Even though 2009 brought us closer to the Freeway World Series than ever, both the Dodgers and Angels are now done for the season, watching like the rest of us as the Phillies and Yankees square off in the World Series. This is a rematch of the 1950 Fall Classic, between Casey Stengel's Yankees and the Whiz Kid Phillies. The Phillies, the youngest team in the league, were able to hold off a furious rally by the Brooklyn Dodgers to win their second pennant, and first in 35 seasons.
In 1950, the Dodgers lost to the Cubs on September 18 for their fourth straight defeat, and stood nine games back of the Phillies, in third place, with 17 games left to play. The Dodgers proceeded to win their next seven games, and 12 of the next 15, heading into the final two games at Ebbets Field against Philadelphia down by just two games. The Dodgers, who finished the season with 22 home games in their final 24 contests, won the first game 7-3.
Heading into the final Sunday, a pair of 23-year old 19-game winners faced off on the mound. Don Newcombe started for the Dodgers, who needed to beat future Hall of Famer Robin Roberts to force a three-game playoff. The game was a pitcher's duel, each allowing just one run through nine innings. In the top of the tenth inning, Newcombe allowed to runners to reach base, bringing Dick Sisler to the plate.
1950 was the first year of a young announcer from Fordham, who came to the Dodgers to learn from broadcasting legend Red Barber. Vin Scully, who was just 22 years old that year, remembered the pressure of the 1950 playoff in a broadcast earlier this year.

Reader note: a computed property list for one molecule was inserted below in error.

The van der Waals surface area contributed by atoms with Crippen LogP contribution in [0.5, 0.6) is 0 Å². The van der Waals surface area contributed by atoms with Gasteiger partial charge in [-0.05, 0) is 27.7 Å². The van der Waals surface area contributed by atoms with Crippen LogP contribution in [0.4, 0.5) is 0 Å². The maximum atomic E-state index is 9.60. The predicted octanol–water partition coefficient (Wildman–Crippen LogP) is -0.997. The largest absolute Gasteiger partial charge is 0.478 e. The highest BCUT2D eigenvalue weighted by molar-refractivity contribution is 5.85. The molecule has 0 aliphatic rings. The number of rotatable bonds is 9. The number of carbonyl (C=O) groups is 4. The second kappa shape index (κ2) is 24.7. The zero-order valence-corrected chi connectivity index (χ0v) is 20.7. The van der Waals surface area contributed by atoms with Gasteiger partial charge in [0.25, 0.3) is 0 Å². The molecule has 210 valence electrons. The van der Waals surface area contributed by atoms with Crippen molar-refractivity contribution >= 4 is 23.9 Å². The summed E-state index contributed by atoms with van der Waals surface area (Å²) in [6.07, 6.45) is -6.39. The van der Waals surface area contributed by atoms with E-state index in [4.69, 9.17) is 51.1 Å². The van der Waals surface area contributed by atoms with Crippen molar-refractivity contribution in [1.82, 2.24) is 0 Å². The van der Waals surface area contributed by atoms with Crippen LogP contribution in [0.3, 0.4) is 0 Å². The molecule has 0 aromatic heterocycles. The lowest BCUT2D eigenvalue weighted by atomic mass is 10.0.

Sisler launched an opposite field home run off Newcombe to give the Phillies a 4-1 lead. Roberts retired the Dodgers in the 10th inning, giving the Phillies the pennant. Scully recalled that after that home run, he didn't think the pressure and pain of losing could get any bigger than that. Then, as Vin does best, paused for a beat, and added, "then 1951 happened."
1950 was in the middle of the Dodgers' amazing run atop the National League. Over an 11 year period, they either won the pennant or lost on the final day of the season in nine seasons:
|1946||96-60||lost first ever NL playoff to Cardinals|
|1947||94-60||won NL pennant|
|1948||84-70||finished 7½ GB of Braves|
||won NL pennant|
|1950||89-65||lost on final day to Phillies|
|1951||97-60||lost NL playoff to Giants|
|1952||96-57||won NL pennant|
|1953||105-49||won NL pennant|
|1954||92-62||finished 5 GB of Giants|
|1955||98-55|| won World Series
|1956||93-61||won NL pennant|
The Whiz Kid Phillies got swept by the Yankees in 1950, scoring just five runs in four games. I expect the 2009 Phillies will do better than their brethren from 59 years ago, but it still won't be enough. Yankees in six.